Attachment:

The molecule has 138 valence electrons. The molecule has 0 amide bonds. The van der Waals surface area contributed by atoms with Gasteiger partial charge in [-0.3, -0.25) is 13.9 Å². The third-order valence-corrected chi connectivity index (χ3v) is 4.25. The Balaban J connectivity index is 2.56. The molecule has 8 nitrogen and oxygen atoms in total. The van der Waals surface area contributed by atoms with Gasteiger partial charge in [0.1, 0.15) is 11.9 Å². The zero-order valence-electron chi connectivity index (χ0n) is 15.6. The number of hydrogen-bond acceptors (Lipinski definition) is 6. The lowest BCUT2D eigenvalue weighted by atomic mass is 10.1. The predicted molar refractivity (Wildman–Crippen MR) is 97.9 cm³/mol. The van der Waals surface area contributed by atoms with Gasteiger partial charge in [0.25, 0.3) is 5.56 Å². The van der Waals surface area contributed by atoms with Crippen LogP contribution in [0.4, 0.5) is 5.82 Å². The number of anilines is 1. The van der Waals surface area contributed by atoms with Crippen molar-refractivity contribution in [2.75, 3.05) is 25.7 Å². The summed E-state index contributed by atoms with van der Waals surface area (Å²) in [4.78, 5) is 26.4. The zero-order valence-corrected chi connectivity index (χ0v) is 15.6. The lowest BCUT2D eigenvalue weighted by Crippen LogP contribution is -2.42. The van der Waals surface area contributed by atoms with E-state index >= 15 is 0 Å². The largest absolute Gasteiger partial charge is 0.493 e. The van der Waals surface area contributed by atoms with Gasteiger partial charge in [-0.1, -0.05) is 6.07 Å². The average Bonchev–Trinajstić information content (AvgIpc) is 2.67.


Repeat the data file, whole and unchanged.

The molecule has 138 valence electrons. The molecule has 0 amide bonds. The van der Waals surface area contributed by atoms with Gasteiger partial charge in [-0.3, -0.25) is 13.9 Å². The third-order valence-corrected chi connectivity index (χ3v) is 4.25. The Balaban J connectivity index is 2.56. The molecule has 8 nitrogen and oxygen atoms in total. The van der Waals surface area contributed by atoms with Gasteiger partial charge in [0.1, 0.15) is 11.9 Å². The zero-order valence-electron chi connectivity index (χ0n) is 15.6. The number of hydrogen-bond acceptors (Lipinski definition) is 6. The lowest BCUT2D eigenvalue weighted by atomic mass is 10.1. The predicted molar refractivity (Wildman–Crippen MR) is 97.9 cm³/mol. The van der Waals surface area contributed by atoms with Gasteiger partial charge in [0.25, 0.3) is 5.56 Å². The van der Waals surface area contributed by atoms with Crippen LogP contribution in [0.4, 0.5) is 5.82 Å². The number of anilines is 1. The van der Waals surface area contributed by atoms with Crippen molar-refractivity contribution in [2.75, 3.05) is 25.7 Å². The summed E-state index contributed by atoms with van der Waals surface area (Å²) in [4.78, 5) is 26.4. The zero-order valence-corrected chi connectivity index (χ0v) is 15.6. The lowest BCUT2D eigenvalue weighted by Crippen LogP contribution is -2.42. The van der Waals surface area contributed by atoms with E-state index >= 15 is 0 Å². The largest absolute Gasteiger partial charge is 0.493 e. The van der Waals surface area contributed by atoms with Gasteiger partial charge in [-0.1, -0.05) is 6.07 Å². The average Bonchev–Trinajstić information content (AvgIpc) is 2.67.